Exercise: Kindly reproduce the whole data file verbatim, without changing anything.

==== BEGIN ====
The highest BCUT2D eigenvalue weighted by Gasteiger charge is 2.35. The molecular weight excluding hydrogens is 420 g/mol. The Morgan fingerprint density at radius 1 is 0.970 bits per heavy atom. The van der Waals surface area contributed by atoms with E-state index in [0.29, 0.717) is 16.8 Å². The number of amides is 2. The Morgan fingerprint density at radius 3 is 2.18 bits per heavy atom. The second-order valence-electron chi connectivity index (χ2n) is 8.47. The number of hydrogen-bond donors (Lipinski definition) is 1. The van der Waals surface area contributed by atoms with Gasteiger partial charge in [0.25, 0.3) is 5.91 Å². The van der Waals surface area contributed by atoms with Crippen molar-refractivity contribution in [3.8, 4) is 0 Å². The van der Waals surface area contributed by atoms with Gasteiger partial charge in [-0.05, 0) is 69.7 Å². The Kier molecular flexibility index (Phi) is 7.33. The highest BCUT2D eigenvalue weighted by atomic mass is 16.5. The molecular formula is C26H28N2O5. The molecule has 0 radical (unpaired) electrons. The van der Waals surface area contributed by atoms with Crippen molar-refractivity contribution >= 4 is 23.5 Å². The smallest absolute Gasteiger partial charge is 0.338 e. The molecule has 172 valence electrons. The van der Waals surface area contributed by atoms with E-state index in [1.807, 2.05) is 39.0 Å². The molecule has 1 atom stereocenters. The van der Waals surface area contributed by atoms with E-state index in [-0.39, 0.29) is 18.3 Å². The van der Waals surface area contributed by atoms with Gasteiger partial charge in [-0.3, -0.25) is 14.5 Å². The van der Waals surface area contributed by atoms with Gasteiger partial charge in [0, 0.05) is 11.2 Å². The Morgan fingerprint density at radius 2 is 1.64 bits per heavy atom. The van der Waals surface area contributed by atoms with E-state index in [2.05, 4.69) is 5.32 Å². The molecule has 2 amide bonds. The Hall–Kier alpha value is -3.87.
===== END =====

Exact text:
The highest BCUT2D eigenvalue weighted by Gasteiger charge is 2.35. The molecular weight excluding hydrogens is 420 g/mol. The Morgan fingerprint density at radius 1 is 0.970 bits per heavy atom. The van der Waals surface area contributed by atoms with E-state index in [0.29, 0.717) is 16.8 Å². The number of amides is 2. The Morgan fingerprint density at radius 3 is 2.18 bits per heavy atom. The second-order valence-electron chi connectivity index (χ2n) is 8.47. The number of hydrogen-bond donors (Lipinski definition) is 1. The van der Waals surface area contributed by atoms with Gasteiger partial charge in [0.25, 0.3) is 5.91 Å². The van der Waals surface area contributed by atoms with Crippen molar-refractivity contribution in [3.8, 4) is 0 Å². The van der Waals surface area contributed by atoms with Gasteiger partial charge in [-0.05, 0) is 69.7 Å². The Kier molecular flexibility index (Phi) is 7.33. The highest BCUT2D eigenvalue weighted by atomic mass is 16.5. The molecular formula is C26H28N2O5. The molecule has 0 radical (unpaired) electrons. The van der Waals surface area contributed by atoms with Crippen molar-refractivity contribution >= 4 is 23.5 Å². The smallest absolute Gasteiger partial charge is 0.338 e. The molecule has 172 valence electrons. The van der Waals surface area contributed by atoms with E-state index in [1.807, 2.05) is 39.0 Å². The molecule has 1 atom stereocenters. The van der Waals surface area contributed by atoms with E-state index in [-0.39, 0.29) is 18.3 Å². The van der Waals surface area contributed by atoms with Gasteiger partial charge in [-0.3, -0.25) is 14.5 Å². The van der Waals surface area contributed by atoms with Gasteiger partial charge in [0, 0.05) is 11.2 Å². The Morgan fingerprint density at radius 2 is 1.64 bits per heavy atom. The van der Waals surface area contributed by atoms with E-state index in [2.05, 4.69) is 5.32 Å². The molecule has 2 amide bonds. The Hall–Kier alpha value is -3.87.